Former NFL quarterback Ken Stabler, who led the Raiders to victory in Super Bowl XI in 1977, died yesterday at the age of 69. According to his family, Stabler died due to complications with colon cancer, and donated his brain and spinal cord to Boston University to study degenerative brain diseases.

Stabler, nicknamed “The Snake”—the wrestler Jake “The Snake” Roberts took his nickname as a tribute to Stabler—is one of the best football players not in the Hall of Fame. He was the fastest quarterback to 100 wins (in only 150 starts, a mark that has since been topped by Tom Brady, Joe Montana, and Terry Bradshaw), and was named to the NFL’s 1970s All-Decade Team as he led the Raiders to a winning record every year from 1973 to 1979. His famous pass to future Hall of Fame tight end Dave Casper—called the Ghost to the Post—in the 1977 divisional round game against the Baltimore Colts eventually led to a game tying field goal and double-overtime win.*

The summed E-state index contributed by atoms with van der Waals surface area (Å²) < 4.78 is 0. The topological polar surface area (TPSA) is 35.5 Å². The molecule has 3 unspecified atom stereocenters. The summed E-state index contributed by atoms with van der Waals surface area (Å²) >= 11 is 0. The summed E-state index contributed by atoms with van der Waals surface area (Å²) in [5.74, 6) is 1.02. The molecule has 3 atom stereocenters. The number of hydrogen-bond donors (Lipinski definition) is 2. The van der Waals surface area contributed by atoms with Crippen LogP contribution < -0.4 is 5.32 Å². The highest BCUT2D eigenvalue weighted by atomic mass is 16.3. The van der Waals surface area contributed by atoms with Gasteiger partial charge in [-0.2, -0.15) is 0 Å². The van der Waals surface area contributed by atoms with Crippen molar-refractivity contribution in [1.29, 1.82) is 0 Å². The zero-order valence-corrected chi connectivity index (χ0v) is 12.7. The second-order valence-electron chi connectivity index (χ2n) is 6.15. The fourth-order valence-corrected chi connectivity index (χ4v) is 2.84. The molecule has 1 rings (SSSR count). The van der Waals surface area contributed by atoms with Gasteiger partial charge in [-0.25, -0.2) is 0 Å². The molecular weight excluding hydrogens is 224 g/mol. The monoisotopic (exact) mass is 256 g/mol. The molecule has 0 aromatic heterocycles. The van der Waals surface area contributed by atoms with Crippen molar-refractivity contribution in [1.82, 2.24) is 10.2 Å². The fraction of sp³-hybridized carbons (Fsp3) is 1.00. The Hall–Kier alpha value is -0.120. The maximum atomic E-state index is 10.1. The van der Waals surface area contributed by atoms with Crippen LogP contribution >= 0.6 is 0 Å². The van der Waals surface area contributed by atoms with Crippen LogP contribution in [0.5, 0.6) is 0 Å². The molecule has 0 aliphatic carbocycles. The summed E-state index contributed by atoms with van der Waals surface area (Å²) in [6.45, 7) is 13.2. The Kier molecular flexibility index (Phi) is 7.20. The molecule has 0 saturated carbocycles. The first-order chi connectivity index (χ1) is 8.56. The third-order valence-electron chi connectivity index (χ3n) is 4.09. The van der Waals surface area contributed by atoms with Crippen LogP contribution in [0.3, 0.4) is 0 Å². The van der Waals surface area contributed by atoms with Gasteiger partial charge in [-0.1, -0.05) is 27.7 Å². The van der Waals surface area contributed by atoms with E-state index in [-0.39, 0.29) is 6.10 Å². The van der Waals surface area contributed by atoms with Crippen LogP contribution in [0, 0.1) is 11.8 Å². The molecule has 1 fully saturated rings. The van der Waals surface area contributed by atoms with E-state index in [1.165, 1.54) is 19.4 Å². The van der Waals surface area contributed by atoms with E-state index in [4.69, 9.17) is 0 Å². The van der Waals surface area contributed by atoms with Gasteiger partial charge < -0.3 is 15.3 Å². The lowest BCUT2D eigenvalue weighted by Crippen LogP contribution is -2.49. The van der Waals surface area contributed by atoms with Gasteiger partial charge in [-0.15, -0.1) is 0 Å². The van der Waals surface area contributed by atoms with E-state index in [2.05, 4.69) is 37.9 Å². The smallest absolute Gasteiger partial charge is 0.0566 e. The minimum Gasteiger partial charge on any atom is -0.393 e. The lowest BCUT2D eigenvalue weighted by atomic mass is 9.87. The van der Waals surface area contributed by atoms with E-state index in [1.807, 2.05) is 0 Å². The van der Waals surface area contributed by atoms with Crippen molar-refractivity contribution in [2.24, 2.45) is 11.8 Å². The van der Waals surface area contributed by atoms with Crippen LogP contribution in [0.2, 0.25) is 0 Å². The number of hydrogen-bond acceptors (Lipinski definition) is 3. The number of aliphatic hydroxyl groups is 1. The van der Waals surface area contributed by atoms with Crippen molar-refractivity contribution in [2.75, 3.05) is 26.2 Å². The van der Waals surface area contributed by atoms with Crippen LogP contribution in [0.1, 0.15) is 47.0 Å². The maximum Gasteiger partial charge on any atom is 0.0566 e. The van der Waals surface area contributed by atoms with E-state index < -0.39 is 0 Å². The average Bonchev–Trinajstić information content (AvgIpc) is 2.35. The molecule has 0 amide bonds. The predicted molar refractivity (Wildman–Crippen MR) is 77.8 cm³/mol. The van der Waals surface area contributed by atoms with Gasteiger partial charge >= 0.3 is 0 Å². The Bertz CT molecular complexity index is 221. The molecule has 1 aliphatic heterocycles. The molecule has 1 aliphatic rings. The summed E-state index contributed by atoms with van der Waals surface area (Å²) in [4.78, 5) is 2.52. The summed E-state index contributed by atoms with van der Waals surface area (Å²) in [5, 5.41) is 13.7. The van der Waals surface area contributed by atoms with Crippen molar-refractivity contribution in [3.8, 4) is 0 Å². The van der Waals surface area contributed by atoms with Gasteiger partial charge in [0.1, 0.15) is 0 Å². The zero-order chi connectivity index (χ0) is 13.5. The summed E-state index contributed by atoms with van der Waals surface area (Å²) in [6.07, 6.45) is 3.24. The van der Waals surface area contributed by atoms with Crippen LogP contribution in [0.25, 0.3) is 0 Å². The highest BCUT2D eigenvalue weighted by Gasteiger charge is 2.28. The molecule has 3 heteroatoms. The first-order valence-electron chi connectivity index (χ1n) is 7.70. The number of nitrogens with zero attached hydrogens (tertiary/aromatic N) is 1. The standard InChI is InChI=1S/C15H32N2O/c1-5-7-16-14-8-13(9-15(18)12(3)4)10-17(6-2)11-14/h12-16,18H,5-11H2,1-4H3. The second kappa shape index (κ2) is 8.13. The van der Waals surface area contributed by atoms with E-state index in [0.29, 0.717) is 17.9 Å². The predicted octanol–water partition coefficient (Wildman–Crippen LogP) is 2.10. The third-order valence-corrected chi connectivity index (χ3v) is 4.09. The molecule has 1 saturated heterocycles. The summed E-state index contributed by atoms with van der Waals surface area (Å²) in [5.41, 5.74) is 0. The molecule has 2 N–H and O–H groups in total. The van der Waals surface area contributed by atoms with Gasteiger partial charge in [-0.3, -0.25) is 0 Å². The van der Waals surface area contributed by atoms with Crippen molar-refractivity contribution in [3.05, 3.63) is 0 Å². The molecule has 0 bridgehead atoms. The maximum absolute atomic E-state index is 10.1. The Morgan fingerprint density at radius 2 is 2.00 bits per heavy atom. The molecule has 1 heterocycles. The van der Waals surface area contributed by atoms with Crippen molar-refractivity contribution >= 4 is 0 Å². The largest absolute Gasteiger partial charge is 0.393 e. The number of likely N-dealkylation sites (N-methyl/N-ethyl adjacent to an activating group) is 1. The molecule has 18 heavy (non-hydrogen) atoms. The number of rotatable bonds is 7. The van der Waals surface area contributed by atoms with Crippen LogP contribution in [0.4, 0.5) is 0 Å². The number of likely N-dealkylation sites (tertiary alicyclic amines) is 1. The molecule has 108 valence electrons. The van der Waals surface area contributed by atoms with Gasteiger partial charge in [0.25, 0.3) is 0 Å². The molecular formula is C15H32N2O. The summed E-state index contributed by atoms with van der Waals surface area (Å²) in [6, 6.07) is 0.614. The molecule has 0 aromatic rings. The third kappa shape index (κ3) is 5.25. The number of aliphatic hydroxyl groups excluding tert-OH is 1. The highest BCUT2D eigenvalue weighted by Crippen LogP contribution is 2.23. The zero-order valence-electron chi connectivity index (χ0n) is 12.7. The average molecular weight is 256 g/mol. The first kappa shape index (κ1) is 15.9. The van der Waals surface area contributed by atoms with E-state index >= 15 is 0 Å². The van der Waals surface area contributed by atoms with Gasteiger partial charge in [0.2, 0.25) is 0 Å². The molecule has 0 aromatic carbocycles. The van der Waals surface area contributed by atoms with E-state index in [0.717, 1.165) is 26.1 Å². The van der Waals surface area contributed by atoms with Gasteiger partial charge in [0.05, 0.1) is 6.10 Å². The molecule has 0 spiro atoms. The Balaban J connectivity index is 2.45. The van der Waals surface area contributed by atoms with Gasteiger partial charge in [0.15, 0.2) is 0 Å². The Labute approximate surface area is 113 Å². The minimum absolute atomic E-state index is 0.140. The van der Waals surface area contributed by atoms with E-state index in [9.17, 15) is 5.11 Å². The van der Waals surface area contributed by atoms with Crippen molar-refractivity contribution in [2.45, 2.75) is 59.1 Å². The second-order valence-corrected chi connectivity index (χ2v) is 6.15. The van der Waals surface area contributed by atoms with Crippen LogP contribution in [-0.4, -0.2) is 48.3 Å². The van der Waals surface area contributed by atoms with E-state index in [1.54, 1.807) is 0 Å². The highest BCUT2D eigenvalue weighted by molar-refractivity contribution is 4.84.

In the early 1980s Stabler finished out his career in Houston and New Orleans, but was unable to return to the playoffs. He would go on to broadcast NFL games, and then eventually for Alabama football games, his alma mater.

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